National News

Democratic state Sen. Wendy Davis pauses as she speaks to supporters at her campaign headquarters in Fort Worth, Texas, in March.

What's The Matter With Wendy Davis?

Texas Democrats are holding their convention this weekend in Dallas. Supporters are hoping it will give Wendy Davis a chance to reboot her campaign for governor and come out with some much-needed momentum.

A question posed in the San Antonio Express-News is typical of the kind of media she's been getting: "What's Wrong With Wendy?" With the Democratic candidate for governor running far behind her Republican challenger, Greg Abbott, it's not necessarily an unfair question.

Joint Chiefs Chairman Gen. Martin Dempsey speaks during a news conference at the Pentagon in December.

In Iraq, Coordination With Iran Not Impossible, Gen. Dempsey Says

In an interview with All Things Considered, Gen. Martin Dempsey, chairman of the Joint Chiefs of Staff, declined to rule out coordination with Iran and Iranian-backed forces in Iraq. Dempsey also told NPR that one option in Iraq might involve U.S. air assets going after "high-value" individuals within the main Sunni insurgent group.

Spires from the Mormon temple in downtown Salt Lake City reach to the sky.

Podcaster Risks Excommunication For Defending Gay Mormons

Leaders of The Church of Jesus Christ of Latter-day Saints are cracking down on members who openly dispute the doctrine of the faith. Earlier this week, a Mormon feminist was excommunicated for pursing membership in the all-male priesthood of the church. Now another member, John Dehlin, is facing the same fate — for questioning scripture and speaking out on behalf of gay Mormons.

Martha looks just as good today as she did in 1914.

Lone Passenger Pigeon Escapes Pie Pan, Lands In Smithsonian

"Pigeon: It's what's for dinner."

That might sound strange to us, but it could have been uttered by our great-grandparents. Baked into pot pies, stewed, fried or salted, the passenger pigeon was a staple for many North Americans.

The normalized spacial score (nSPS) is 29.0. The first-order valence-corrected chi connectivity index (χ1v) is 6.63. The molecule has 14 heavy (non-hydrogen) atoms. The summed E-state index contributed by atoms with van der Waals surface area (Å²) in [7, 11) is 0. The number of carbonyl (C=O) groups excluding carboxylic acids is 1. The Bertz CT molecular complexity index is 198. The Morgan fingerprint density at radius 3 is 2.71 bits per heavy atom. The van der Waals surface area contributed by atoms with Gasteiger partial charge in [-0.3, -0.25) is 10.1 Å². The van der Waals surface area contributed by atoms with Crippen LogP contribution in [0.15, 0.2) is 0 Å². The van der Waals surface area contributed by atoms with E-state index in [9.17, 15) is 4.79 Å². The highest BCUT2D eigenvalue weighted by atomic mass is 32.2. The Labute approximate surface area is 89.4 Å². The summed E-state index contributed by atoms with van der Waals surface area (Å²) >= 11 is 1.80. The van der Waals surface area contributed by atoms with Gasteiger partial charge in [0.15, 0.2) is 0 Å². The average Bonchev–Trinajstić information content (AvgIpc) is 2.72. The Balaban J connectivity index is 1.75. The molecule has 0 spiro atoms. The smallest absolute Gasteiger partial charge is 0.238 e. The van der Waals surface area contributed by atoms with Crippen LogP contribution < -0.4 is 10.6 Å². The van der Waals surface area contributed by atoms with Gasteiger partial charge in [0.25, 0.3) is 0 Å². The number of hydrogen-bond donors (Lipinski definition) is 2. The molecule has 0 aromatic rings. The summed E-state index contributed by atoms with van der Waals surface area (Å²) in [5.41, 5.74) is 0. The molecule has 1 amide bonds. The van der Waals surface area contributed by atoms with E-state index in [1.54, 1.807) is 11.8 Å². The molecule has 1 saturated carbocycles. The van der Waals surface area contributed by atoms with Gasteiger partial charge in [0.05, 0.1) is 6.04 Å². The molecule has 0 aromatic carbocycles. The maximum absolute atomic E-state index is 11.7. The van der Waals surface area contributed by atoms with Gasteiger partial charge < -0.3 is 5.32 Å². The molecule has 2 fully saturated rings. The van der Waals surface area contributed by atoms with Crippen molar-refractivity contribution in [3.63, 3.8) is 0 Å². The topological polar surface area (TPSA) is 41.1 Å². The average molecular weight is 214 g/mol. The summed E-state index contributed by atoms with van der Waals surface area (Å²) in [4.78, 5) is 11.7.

But by 1914, only one was left: Martha.

Named after Martha Washington, she lived a long life at the Cincinnati Zoo until 1914. The bird, now on exhibit at the Smithsonian Museum of Natural History, was a celebrity.

Two young girls watch a World Cup soccer match on a television at the U.S. Customs and Border Protection Nogales Placement Center in Nogales, Ariz.

Wave Of Guatemalan Migrant Children Presents Unique Challenges

President Obama issued a warning this week to any parents in Mexico and Central America considering allowing their children to cross the U.S. border alone.

"Do not send your children to the borders," he told ABC News. "If they do make it, they'll get sent back. More importantly, they may not make it."

For Iraqi Christians, Return To Captured City Is A Fraught Mandate

Insurgents Draw Westerners To Battle In Iraq And Syria

Ukraine's Latest Turn Toward EU Has Moscow Glowering

David Lee writes an online men's guide to Asian lifestyle and entertainment. He says he voted against a battle-ax and for his bathrobe when choosing a masculine object. The blue terry cloth robe is based on the <em>Adventure Time</em> cartoon.

Bathrobes And Baby Carriers: The Stuff Of Manliness?

This summer, All Things Considered is looking at the lives of Men in America and how things have changed — or haven't. Part of that is redefining masculinity, so the show asked me to ask guys about the stuff they equate with manliness today. (Submit your own stories in the form below.)

Nineteen-year-old Bosnian Serb Gavrilo Princip fired the shots that killed the heir to the Austro-Hungarian empire, Archduke Franz Ferdinand, and his wife, Sophie, during a visit to Sarajevo on June 28, 1914. Depending on whom you ask, he's either a hero or a terrorist.

The Shifting Legacy Of The Man Who Shot Franz Ferdinand

A 100 years ago Saturday, Gavrilo Princip shot the heir to the Austro-Hungarian throne. That event triggered World War I, charting the course for the 20th century. Today, the legacy of the Bosnian Serb nationalist remains the subject of intense debate — nowhere more than in Sarajevo itself.

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